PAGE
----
The Power of Ritual in Seven Simple Steps


As I prepared my first cup of tea this morning, the ritual of it all made me pause.

I prefer Japanese Matcha, the preparation of which was developed ages ago as a transformative ritual incorporating the principles of wabi and sabi. Wabi represents the inner, or spiritual, experiences and sabi the outer, or material side. While you always have the choice to throw a solely sabi-esque Lipton tea bag into hot water and call that tea, it takes both wabi and sabi to make an amazing cup of tea.

And Aren’t We Here To Be Amazing?

988632_474434382646251_1858627360_nThe Japanese embrace ritual; they embrace imperfection, cherishing their unpolished selves and others (gracias Wikipedia), repairing life’s cracks with gold—metaphorically and actually. For them, life is not about tossing things aside for something new because they understand new is not better; it’s just new. And new brings with it no useful lesson.

So What Does That have To Do With Tea?

My tea ritual is based on history, trial, error and acceptance. That, in itself, is a lesson. Don’t think that this always turned out perfectly. Many times I ended up with imperfect, unpolished, chunky, undrinkable green drek. It took practice, but I cared enough to keep going. And I never lost sight of my desired end result: an amazing cup of tea that would fill me with warmth, satisfaction, peace, and moments of contemplation.

Here’s what I do:

  1. I declare my intention to have an amazing cup of tea.
  2. I select the components, using the perfect amounts of a gorgeous green matcha powder and filtered water.
  3. I blend these compatible ingredients into its distinctive froth, using a wonderful wooden whisk, a tool mandatory to my achieving my goal.
  4. I taste. Is this what I want? It is mine to determine.
  5. I enhance the sweetness or temperature and make other adjustments to achieve a mixture that is pleasing, relaxing and sustaining.
  6. I savor what I have created.
  7. I repeat it all that afternoon. The next day. And the day after. And so on. As required.

Why This Matters

This ritual is no different than the unconscious rituals we employ to eat, brush our teeth, drive and so on. We also employ ritual to choose and either sustain or reject friendships and other relationships. We have created ways to be successful in all these endeavors

Life is a ritual. Business is part of life, so therefore, business is a ritual. Yet how many businesses run on whim? How many are of the throw-something-against-the-wall-and-hope-it-sticks variety? How many businesses do not start with the end result in mind (goals and a desire to be amazing) and then create a ritual (strategy) to achieve that result?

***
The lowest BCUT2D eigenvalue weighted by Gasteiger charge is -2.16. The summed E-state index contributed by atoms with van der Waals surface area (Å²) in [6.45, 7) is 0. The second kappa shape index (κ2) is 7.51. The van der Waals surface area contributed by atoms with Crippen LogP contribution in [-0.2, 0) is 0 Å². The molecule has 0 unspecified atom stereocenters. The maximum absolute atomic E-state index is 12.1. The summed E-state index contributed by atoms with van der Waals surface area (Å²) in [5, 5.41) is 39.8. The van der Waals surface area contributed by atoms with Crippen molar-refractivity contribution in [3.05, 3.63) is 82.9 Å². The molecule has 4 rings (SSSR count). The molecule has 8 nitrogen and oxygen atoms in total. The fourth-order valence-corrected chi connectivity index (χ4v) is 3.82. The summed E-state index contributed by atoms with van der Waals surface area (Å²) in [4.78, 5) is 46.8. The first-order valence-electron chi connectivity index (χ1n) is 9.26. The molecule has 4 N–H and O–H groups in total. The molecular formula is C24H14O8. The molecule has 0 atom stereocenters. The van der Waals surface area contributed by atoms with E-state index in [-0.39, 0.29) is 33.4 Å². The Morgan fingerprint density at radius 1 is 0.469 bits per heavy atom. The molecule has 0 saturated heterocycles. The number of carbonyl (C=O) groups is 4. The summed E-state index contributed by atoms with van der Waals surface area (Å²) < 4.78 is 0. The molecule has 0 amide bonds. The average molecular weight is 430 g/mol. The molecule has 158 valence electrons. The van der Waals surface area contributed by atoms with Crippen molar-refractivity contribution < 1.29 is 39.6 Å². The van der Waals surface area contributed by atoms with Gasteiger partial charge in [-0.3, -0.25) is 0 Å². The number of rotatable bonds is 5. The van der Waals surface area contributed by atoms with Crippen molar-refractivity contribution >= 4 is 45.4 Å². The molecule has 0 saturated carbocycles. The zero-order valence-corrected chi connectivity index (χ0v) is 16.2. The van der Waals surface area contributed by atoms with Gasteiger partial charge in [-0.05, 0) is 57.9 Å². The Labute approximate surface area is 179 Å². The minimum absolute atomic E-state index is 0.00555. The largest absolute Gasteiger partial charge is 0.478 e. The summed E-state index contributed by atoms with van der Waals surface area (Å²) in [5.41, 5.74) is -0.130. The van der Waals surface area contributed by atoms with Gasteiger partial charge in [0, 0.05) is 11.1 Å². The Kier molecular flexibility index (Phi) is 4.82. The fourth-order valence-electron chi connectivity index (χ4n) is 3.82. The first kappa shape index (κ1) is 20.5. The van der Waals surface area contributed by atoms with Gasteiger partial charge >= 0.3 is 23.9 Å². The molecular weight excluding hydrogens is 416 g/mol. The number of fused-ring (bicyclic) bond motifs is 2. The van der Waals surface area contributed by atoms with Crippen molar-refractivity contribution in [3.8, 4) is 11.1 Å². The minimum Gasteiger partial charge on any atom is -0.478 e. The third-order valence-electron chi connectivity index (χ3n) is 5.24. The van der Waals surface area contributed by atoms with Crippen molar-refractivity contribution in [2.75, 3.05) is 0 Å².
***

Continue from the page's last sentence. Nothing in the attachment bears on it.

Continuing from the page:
Yes, Ritual Is Strategy

It takes strategy to achieve anything. Try and drive across town without it. Find a job. Get your kid into college. Secure the best table in a restaurant. Buy a house. Do the laundry. And so it goes. Like life, rituals develop from trial and error. If we are wise, we learn from our mistakes and emerge stronger, with better strategies.

Without a strategy, your result will be akin to a mediocre-to-bad cup of tea.

Create Your Strategy

Designing a business strategy is no more complicated than making an amazing cup of tea. Keep it simple and soulful, using these same 7 steps.


  1. Declare your intention: Why are you in this business? For what purpose? To what end?
  2. Select the vessel: What business are you in? Where? With whom? For whom?
  3. Blend components, using a mix of people, tools, tactics, patience, commitment, passion, compassion and heart. Don’t get caught up in the material side; embrace the inner, because whether you know it or not,  business is a spiritual game.
  4. Sample constantly. Is this the business you want? Are you serving? Are you living your dream? Are you grateful? Accountable? Responsible? Do you understand that people are not perfect, business is not perfect and that imperfection will teach the biggest lessons? If yes to all, then adjust as necessary and keep going. If no to any, go back to Step 1 and start again.
  5. Enhance with whatever it takes to maintain a business that is pleasing and sustainable. Balance wabi with sabi and repair cracks with gold. They’ll be stronger for it.
  6. Savor what you have created.
  7. Repeat. Hourly, daily, constantly, as required.


Never Lose Sight Of Your End Result

Never stop the ritual. Improve it. If you get lazy and start taking shortcuts, at worst you could lose your business. At best, you’ll get Lipton when what you said you wanted was amazing. And that is just not worth the effort.